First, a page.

One of the first games that we ever owned that didn’t come with our system was The Legend of Zelda. The game tells the story of how the land of Hyrule was invaded by the evil Ganon who had taken the titular princess, Zelda, hostage. You play Link, as he’s referred to in the manual but you can name him whatever you wish, who has to traverse dangerous dungeons in search of tools that help him in his quest and the pieces of something called the Triforce, eight in total, that once assembled allow you to enter Ganon’s lair.

The Legend of Zelda was a game developed by Nintendo themselves, and the magic of their games, especially the Zelda series, is that the design of the game world and control came first before story. That’s not to say that Nintendo’s games are absent of stories, after all some of the most memorable  video game characters are creations of Nintendo. It’s one of the reasons why the company has experienced such longevity and has such a loyal, almost cult like following. Everyone who plays Nintendo’s games go through the same objectives: run to the right and get to the flagpole or rescue the princess, but everyone is writing their own story and developing the personality of the character they’re playing in their head. It’s the reason why games like The Legend of Zelda still don’t give the main hero a voice: each person who has played any game from the Zelda series has their own idea of what Link sounds like based on the personality they’ve given him.

I had an Uncle who was incredibly talented with making things out of wood. He made me a wooden sword and a shield that resembled the one that Link has in The Legend of Zelda. I would go outside, even just as far as our backyard, pretending that I was Link and going on epic adventures. I remember going for a walk around town with my parents, and I wore a green Pizza Delight hat, pretending to be Luigi, and stuck a belt out of the back of my pants to mimic the raccoon tail power-up from Super Mario Bros. 3.  I met a like minded kid who lived close to me and we used to make up games where we would each play as a character from a Nintendo game. We  then had to make up a story as to why a robot like Mega Man would cross paths with one of the Battletoads. We were essentially making and acting out fan-fiction before that was even a thing. I was stuck in a small town, but through my mind, I made it as big as I could imagine.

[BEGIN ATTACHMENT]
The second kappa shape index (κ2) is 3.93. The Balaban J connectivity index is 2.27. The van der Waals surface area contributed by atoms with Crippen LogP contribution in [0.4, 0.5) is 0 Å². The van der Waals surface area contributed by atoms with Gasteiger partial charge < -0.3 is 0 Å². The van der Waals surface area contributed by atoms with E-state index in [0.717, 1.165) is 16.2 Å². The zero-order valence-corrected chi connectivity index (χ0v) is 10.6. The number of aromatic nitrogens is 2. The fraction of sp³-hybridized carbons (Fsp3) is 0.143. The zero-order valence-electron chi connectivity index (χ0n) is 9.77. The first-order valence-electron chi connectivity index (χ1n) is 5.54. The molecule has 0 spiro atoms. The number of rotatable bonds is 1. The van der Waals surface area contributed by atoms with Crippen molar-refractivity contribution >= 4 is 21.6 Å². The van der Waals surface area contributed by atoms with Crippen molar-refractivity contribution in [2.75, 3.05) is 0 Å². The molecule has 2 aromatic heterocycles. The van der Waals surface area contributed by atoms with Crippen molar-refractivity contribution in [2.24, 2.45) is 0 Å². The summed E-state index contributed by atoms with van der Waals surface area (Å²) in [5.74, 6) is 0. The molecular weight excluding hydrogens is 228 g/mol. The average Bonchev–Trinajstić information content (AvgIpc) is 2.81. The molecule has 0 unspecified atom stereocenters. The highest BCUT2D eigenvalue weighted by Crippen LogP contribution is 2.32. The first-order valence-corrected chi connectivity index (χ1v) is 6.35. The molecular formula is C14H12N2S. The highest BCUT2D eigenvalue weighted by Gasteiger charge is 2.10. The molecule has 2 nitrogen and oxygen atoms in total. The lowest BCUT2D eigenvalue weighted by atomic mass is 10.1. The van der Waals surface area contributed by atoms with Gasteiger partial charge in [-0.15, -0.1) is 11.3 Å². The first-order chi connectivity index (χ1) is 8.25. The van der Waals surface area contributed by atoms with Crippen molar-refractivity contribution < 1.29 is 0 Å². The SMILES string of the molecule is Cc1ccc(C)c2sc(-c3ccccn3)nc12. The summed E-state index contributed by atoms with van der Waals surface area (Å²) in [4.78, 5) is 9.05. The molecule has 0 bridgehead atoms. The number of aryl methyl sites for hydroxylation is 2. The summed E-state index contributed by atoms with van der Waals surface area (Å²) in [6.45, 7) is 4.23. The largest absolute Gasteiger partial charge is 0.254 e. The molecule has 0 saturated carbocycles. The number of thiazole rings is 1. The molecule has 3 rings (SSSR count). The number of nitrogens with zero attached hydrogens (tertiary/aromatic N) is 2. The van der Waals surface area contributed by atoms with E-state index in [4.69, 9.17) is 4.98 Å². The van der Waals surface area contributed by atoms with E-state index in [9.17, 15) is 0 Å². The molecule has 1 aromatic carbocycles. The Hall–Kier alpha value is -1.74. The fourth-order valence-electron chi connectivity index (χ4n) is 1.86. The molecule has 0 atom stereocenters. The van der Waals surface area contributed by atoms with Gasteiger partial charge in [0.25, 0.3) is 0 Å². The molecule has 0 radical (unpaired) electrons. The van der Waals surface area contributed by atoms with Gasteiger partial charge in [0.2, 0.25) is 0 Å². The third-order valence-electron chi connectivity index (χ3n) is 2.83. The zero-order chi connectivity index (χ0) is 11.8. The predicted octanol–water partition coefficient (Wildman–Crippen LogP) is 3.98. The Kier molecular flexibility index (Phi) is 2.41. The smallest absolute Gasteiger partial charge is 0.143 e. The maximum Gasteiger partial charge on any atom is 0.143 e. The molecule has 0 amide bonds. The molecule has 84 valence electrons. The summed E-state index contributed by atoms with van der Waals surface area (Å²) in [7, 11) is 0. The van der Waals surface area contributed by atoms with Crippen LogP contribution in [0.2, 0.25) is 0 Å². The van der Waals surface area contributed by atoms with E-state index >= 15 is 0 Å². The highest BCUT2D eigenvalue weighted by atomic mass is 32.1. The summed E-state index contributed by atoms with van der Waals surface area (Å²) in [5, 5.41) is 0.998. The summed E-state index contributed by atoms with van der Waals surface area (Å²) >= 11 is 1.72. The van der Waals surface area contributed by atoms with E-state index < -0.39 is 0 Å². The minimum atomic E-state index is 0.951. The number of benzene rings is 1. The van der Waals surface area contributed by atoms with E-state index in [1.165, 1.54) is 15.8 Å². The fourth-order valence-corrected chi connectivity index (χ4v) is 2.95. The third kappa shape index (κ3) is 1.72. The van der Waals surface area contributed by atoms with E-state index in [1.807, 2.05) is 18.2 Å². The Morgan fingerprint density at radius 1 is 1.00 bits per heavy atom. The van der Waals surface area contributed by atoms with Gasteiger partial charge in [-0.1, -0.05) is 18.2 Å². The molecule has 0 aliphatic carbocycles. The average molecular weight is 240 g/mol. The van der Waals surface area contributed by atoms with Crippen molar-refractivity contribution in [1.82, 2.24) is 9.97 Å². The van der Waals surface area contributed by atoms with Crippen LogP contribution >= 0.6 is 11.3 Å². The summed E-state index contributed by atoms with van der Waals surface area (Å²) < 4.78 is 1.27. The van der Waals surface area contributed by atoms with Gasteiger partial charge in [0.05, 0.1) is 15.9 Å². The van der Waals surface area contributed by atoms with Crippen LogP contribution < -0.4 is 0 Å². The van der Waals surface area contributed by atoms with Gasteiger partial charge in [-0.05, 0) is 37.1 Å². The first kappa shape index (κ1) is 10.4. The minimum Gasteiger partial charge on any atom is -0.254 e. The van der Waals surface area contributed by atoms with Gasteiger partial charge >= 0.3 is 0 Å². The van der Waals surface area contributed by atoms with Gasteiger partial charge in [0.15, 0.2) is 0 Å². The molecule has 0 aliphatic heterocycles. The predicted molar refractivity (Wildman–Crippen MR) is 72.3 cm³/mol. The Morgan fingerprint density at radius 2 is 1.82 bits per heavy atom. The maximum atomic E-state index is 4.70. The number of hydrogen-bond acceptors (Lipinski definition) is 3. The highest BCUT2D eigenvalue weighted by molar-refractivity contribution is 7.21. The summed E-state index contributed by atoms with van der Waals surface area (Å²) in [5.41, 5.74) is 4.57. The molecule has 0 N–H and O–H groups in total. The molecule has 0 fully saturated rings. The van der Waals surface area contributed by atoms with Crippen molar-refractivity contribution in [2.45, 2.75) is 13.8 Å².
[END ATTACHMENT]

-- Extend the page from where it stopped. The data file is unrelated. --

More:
During school, I obviously couldn’t get my video game fix in, but I found outlets, many of which probably helped my education more than I thought. We used to have periodic book fairs, and there was always something related to video games that I wanted, whether that was one of the Jeff Rovin How to Win at Nintendo Games titles or an entry in the Worlds of Power series. Written by someone named F.X Nine, assuredly their real name, Worlds of Power recounted the stories of select Nintendo games, albeit with many creative liberties. If you read them now, they’re so cheesy that they’ll probably make you lactose intolerant, but for a kid, they might as well have been Shakespeare. I probably couldn’t tell you how many times I read through the adaptation of Mega Man 2, though it did confuse me as for years I didn’t know if Mega Man was an actual human with a gun or robot because of that book.

While it wasn’t ever my choice to bring video games into our house, they clearly made a huge, life lasting impact on me. I cherished the moments I had someone like my parents or my older brother set the NES up for me such that I could play, and when I couldn’t, I had plenty of other outlets, whether that was reading books about video games or going outside and making my own. Video games were now here, and they weren’t going anywhere.